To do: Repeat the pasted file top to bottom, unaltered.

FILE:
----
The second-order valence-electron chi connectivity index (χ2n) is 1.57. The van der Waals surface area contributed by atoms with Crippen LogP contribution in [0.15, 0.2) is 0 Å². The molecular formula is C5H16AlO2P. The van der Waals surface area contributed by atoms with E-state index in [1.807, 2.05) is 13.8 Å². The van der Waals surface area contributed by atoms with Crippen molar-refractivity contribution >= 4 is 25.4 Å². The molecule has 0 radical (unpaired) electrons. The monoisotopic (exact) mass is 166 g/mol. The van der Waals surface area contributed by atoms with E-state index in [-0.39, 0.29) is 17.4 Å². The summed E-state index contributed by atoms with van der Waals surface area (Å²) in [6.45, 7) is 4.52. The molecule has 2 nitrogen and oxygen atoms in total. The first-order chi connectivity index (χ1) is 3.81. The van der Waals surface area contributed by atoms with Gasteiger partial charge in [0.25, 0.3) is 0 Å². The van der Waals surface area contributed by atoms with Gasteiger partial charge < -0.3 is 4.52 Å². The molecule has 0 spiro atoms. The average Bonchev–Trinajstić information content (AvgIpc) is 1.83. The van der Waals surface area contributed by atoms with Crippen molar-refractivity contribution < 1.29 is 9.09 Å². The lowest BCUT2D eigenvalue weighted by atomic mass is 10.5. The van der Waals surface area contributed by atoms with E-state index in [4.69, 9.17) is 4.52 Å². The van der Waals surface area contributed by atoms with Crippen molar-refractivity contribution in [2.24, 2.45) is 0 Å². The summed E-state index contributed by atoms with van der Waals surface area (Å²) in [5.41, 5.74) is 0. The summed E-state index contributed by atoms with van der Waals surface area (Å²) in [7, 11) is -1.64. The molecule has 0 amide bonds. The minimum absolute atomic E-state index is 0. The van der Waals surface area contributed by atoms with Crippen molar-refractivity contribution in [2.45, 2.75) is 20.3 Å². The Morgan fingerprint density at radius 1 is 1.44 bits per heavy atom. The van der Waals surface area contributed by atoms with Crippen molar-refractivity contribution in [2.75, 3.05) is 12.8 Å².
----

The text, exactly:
The second-order valence-electron chi connectivity index (χ2n) is 1.57. The van der Waals surface area contributed by atoms with Crippen LogP contribution in [0.15, 0.2) is 0 Å². The molecular formula is C5H16AlO2P. The van der Waals surface area contributed by atoms with E-state index in [1.807, 2.05) is 13.8 Å². The van der Waals surface area contributed by atoms with Crippen molar-refractivity contribution >= 4 is 25.4 Å². The molecule has 0 radical (unpaired) electrons. The monoisotopic (exact) mass is 166 g/mol. The van der Waals surface area contributed by atoms with E-state index in [-0.39, 0.29) is 17.4 Å². The summed E-state index contributed by atoms with van der Waals surface area (Å²) in [6.45, 7) is 4.52. The molecule has 2 nitrogen and oxygen atoms in total. The first-order chi connectivity index (χ1) is 3.81. The van der Waals surface area contributed by atoms with Gasteiger partial charge in [0.25, 0.3) is 0 Å². The van der Waals surface area contributed by atoms with Gasteiger partial charge < -0.3 is 4.52 Å². The molecule has 0 spiro atoms. The average Bonchev–Trinajstić information content (AvgIpc) is 1.83. The van der Waals surface area contributed by atoms with Crippen molar-refractivity contribution < 1.29 is 9.09 Å². The lowest BCUT2D eigenvalue weighted by atomic mass is 10.5. The van der Waals surface area contributed by atoms with E-state index in [4.69, 9.17) is 4.52 Å². The van der Waals surface area contributed by atoms with Crippen molar-refractivity contribution in [2.24, 2.45) is 0 Å². The summed E-state index contributed by atoms with van der Waals surface area (Å²) in [5.41, 5.74) is 0. The summed E-state index contributed by atoms with van der Waals surface area (Å²) in [7, 11) is -1.64. The molecule has 0 amide bonds. The minimum absolute atomic E-state index is 0. The van der Waals surface area contributed by atoms with Crippen molar-refractivity contribution in [2.45, 2.75) is 20.3 Å². The Morgan fingerprint density at radius 1 is 1.44 bits per heavy atom. The van der Waals surface area contributed by atoms with Crippen molar-refractivity contribution in [2.75, 3.05) is 12.8 Å².